Wednesday, July 29, 2009

Lowering costs and improving quality of care

In my last post, I suggested that having fewer primary care doctors compared to specialists was a serious problem for U.S. health care. This may seem counterintuitive. Primary care physicians have a broad range of skills, but most specialists spend more years in training and know their particular area of expertise inside and out. You may wonder what would be wrong with going to see a specialist every time you had a health problem - for example, an orthopedic doctor for back pain or a cardiologist for chest pain? There are two very good reasons: cost and quality of care.

Simply put, there are powerful monetary incentives for specialists to do more to patients, and for primary care to do less. President Obama recently took some flak for suggesting that U.S. doctors' medical decisions are driven by economic incentives rather than what is best for the patient. In cases when the correct course of action is absolutely clear, I would agree with the many physicians who were outraged by Obama's comment. However, most of the time medical decisions aren't black and white - and it's in that wide "gray zone" where money comes into play. The more tests and procedures a specialist performs, the more money he or she earns. At a primary care office visit, on the other hand, payment maxes out quickly - so that there is essentially no difference between treating, say, 5 versus 10 medical problems, and writing more prescriptions or making more referrals doesn't have any effect on the practice's bottom line.

As a result, places with more procedural specialists have significantly higher health care costs (with the same or worse health outcomes) than places with fewer specialists, as Atul Gawande reported recently in the New Yorker. In fact, U.S. counties with more primary care physicians per capita have lower death rates, which some speculate has to do with specialists ordering additional procedures that are unnecessary (because they are not indicated for the patient's problem, or performed more often than guidelines recommend) and carry their own health risks. For example, Alex Krist and colleagues found that gastroenterologists in Washington, DC and Virginia recommended repeat colonoscopy (a screening test for colon and rectal cancer) at shorter intervals than necessary more than 60 percent of the time. They estimated that if this pattern of excessive procedures was similar throughout the country, it would cost an extra $3.4 billion and lead to more than 14,000 serious complications, including 142 deaths.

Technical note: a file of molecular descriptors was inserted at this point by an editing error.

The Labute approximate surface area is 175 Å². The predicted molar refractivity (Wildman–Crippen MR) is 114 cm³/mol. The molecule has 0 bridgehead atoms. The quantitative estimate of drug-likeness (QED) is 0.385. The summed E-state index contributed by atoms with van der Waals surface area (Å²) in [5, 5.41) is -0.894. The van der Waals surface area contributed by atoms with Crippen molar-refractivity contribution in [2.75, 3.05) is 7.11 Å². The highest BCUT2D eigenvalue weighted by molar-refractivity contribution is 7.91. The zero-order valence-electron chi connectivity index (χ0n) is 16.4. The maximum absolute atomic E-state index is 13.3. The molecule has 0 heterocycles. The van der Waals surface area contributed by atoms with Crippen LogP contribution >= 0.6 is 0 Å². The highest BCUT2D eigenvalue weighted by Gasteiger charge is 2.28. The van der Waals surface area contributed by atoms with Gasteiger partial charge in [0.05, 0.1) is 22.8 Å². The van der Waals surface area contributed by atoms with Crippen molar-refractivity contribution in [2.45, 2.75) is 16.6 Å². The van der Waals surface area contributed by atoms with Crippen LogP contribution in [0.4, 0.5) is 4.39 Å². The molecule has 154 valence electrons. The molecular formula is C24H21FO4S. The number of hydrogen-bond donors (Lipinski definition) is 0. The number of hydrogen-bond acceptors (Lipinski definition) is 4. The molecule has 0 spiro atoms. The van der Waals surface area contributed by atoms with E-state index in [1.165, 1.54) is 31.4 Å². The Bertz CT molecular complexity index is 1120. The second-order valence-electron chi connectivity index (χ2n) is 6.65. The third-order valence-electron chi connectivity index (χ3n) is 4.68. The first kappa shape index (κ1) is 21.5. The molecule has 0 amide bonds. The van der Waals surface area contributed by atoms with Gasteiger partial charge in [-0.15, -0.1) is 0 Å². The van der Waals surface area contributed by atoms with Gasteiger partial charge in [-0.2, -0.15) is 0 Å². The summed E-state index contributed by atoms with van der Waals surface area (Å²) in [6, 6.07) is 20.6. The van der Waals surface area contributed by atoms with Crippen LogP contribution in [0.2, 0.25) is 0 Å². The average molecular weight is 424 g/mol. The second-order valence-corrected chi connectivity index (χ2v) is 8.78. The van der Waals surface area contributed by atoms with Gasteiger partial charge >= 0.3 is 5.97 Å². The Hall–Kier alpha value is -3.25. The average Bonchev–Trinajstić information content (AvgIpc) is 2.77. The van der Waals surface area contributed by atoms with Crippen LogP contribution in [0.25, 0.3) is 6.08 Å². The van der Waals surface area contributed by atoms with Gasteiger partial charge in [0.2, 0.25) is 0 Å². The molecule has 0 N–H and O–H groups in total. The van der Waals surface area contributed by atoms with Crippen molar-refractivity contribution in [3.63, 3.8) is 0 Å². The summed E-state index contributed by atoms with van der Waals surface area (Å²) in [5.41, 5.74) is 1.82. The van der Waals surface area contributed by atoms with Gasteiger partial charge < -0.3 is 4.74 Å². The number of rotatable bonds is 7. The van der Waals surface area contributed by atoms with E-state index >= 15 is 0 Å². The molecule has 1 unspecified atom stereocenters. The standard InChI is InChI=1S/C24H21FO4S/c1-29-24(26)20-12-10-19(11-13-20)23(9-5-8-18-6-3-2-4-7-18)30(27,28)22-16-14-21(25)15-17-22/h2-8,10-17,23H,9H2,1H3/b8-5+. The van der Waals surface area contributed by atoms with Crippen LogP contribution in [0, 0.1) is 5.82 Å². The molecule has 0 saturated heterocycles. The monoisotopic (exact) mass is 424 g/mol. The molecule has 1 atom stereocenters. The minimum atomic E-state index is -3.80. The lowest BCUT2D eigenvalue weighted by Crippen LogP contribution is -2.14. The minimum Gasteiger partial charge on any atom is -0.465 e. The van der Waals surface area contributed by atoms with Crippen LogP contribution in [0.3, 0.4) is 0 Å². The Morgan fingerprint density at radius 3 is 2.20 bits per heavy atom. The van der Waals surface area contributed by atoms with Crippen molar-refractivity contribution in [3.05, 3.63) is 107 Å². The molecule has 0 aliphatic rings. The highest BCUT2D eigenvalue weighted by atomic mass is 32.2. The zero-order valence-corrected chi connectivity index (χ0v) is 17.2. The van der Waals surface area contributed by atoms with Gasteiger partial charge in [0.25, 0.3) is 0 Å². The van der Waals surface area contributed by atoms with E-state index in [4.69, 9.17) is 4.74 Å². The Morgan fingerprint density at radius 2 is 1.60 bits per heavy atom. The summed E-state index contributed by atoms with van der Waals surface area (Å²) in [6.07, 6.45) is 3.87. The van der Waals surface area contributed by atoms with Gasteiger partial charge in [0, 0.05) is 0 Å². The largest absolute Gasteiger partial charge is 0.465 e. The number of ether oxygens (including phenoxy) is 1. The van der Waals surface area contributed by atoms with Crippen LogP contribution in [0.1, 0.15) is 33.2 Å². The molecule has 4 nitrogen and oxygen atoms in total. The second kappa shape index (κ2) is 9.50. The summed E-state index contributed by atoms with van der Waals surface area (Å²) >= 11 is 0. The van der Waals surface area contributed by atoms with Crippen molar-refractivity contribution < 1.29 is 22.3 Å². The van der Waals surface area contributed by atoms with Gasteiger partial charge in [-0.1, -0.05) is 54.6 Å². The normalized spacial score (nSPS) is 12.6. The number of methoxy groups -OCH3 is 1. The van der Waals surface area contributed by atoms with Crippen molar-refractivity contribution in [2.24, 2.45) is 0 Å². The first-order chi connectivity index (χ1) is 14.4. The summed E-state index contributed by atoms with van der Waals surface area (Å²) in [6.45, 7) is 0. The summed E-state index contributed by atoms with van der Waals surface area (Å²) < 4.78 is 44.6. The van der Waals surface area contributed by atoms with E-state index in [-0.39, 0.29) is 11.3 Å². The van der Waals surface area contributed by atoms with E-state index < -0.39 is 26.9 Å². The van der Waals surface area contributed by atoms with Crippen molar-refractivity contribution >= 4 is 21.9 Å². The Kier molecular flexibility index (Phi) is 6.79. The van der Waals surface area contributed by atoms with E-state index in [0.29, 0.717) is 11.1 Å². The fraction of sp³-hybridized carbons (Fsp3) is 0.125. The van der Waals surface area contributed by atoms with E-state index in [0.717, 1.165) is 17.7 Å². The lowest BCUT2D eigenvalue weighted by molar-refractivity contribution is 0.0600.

The bottom line? More primary care relative to specialists is not only good for the country's health, it's good for your health. So the next time you need to see a doctor, visit a family physician or general internist first. And tell your representative or Senator to make improving primary care access an essential part of health reform. As medical blogger KevinMD pointed out earlier this month in an address at the National Press Club, it does no good to give everyone health insurance if there aren't enough primary care doctors in the U.S. to care for them.

Tuesday, July 28, 2009

On the front lines of medicine

You've probably heard in the news lately that the role of primary care physicians (or primary care clinicians, which includes advanced nurse practitioners who can treat patients independently in many states) will be emphasized more in the health care system of the future. In the 1990s, the heyday of health maintenance organizations (HMOs), these physicians often functioned as "gatekeepers," among other things, determining if it was necessary for a patient to see a specialist for his or her medical problem. Some physicians had employment contracts that actually paid them more money to prevent patients from accessing specialty care - an uncomfortable (if not unethical) role that led to a popular backlash against, and eventual decline of HMOs as a means for controlling skyrocketing health care costs.

The Institute of Medicine has defined primary care as "the provision of integrated, accessible health care services by clinicians who are accountable for addressing a large majority of personal health care needs, developing a sustained partnership with patients, and practicing in the context of family and community." That's quite a mouthful! But who counts as a primary care physician, and why are these particular doctors so important?